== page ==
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Title: Local and systemic effects of low-level light therapy with light-emitting diodes to improve erythema after fractional ablative skin resurfacing: a controlled study
Authors: Rungsima Wanitphakdeedecha
Thanawan Iamphonrat
Weeranut Phothong
Sasima Eimpunth
Woraphong Manuskiatti
Faculty of Medicine, Siriraj Hospital, Mahidol University
Keywords: Medicine
Issue Date: 6-Mar-2019
Citation: Lasers in Medical Science. Vol.34, No.2 (2019), 343-351
Abstract: © 2018, Springer-Verlag London Ltd., part of Springer Nature. Therapy with light-emitting diodes (LED) has been associated with the reduction of erythema and accelerated wound healing. LED phototherapy has been used in various clinical practices including post-laser wound healing enhancement. Fractional laser resurfacing is one of the popular dermatological procedures; however, the duration and degree of downtime may limit daily life activity and studies on the effect of LED low-level light therapy (LED-LLLT) on post-ablative laser wound care are still limited. To evaluate local and systemic effects of LED-LLLT on post-ablative laser erythema and wound healing acceleration after fractional ablative laser resurfacing. The study was divided into two arms. First, a prospective split-face randomized controlled and single-blinded study involved 17 patients (split-face group) to determine the local and systemic effect of LED-LLLT. Patients with acne scars or rhytides were treated with a single session of fractional CO 2 laser followed by 830/590 nm LED-LLLT on one side of their faces. The duration of post-laser erythema, the erythema index, and transepidermal water loss were collected at baseline, and compared with 7-daily follow-up visits posttreatment for the non LED- and LED-treated sides. The second controlled arm of the study was performed on an additional 19 subjects (CO 2 group). The patients received a single fractional CO 2 laser treatment without any LED-LLLT with the same follow-up protocol. All measurements were compared with the results from the patients from the split-face group. In the split-face group, the duration of erythema post laser was equal (7.4 ± 2.8 days). No significant reduction in the erythema index and transepidermal water loss was seen in the LED-treated vs the non-treated side (p values = 0.99 and 0.78 respectively). For the second part of the study that compared the results between the split-face group and the control CO 2 only group, the duration of the post-laser erythema was comparable (p value = 0.32). However, the percentage difference of the erythema index from baseline in the split-face group was significantly lower than the CO 2 group on days 1, 4, 5, and 7 post-laser treatment (p value = 0.03 on days 1, 4, 5, and 0.04 on day 7) and the LED-treated side provided the lowest percentage difference of the erythema index followed by the non LED-treated side compared with the control CO 2 only group. 830/590 nm LED-LLLT may provide both local and systemic effects on the degree of post-ablative laser erythema in human skin, however, appropriate protocol settings should be considered to achieve a significant clinical outcome.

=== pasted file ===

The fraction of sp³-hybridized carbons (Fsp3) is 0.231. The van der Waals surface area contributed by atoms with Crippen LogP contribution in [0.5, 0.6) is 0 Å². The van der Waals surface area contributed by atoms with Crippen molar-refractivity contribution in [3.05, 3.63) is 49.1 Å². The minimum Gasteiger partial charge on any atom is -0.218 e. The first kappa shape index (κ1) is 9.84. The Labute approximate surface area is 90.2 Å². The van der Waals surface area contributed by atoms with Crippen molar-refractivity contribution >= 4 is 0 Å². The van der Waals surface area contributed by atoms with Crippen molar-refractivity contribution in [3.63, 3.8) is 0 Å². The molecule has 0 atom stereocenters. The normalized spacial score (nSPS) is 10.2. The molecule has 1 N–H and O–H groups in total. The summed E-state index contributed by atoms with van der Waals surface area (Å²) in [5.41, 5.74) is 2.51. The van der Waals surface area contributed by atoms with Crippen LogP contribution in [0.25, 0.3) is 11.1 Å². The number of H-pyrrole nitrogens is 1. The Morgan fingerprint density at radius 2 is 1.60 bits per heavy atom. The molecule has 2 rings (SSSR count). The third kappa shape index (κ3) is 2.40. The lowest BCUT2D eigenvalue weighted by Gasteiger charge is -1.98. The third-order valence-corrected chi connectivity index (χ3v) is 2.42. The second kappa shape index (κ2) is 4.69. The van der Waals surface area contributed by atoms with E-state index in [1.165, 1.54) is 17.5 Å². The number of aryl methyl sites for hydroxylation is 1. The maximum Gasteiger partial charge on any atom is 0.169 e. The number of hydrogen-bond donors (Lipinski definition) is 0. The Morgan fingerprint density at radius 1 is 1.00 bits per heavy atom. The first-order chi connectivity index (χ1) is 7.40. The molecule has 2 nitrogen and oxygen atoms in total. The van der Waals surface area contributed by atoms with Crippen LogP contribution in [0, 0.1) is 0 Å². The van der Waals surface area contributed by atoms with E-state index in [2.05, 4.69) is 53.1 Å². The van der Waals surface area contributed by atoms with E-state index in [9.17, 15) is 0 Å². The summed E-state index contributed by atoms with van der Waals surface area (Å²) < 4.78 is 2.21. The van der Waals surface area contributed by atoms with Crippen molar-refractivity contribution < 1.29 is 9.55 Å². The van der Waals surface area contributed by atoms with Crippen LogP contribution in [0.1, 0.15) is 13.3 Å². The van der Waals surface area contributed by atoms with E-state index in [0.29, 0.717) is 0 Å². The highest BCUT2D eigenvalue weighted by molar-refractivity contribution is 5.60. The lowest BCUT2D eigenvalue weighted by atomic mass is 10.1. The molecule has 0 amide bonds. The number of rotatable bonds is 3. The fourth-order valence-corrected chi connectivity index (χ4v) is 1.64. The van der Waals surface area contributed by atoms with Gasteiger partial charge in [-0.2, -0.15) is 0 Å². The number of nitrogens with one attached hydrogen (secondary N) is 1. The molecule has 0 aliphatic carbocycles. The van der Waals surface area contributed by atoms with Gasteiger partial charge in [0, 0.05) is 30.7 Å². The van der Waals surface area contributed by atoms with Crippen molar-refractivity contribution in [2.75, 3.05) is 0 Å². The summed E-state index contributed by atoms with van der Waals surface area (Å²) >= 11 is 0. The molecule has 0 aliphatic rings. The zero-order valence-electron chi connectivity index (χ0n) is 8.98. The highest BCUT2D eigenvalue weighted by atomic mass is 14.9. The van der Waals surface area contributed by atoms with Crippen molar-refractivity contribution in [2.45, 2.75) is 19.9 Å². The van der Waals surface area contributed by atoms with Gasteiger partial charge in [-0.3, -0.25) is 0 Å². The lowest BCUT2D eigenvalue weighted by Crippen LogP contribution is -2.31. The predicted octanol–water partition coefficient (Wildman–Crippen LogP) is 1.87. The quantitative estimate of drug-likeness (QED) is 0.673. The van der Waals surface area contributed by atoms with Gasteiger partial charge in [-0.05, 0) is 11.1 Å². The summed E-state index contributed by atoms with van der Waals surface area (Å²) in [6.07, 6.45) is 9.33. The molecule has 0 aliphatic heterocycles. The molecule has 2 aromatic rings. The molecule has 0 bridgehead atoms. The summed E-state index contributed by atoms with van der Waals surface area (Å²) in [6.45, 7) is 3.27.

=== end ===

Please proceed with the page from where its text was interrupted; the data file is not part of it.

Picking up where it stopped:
ISSN: 1435604X
Appears in Collections:Scopus 2019

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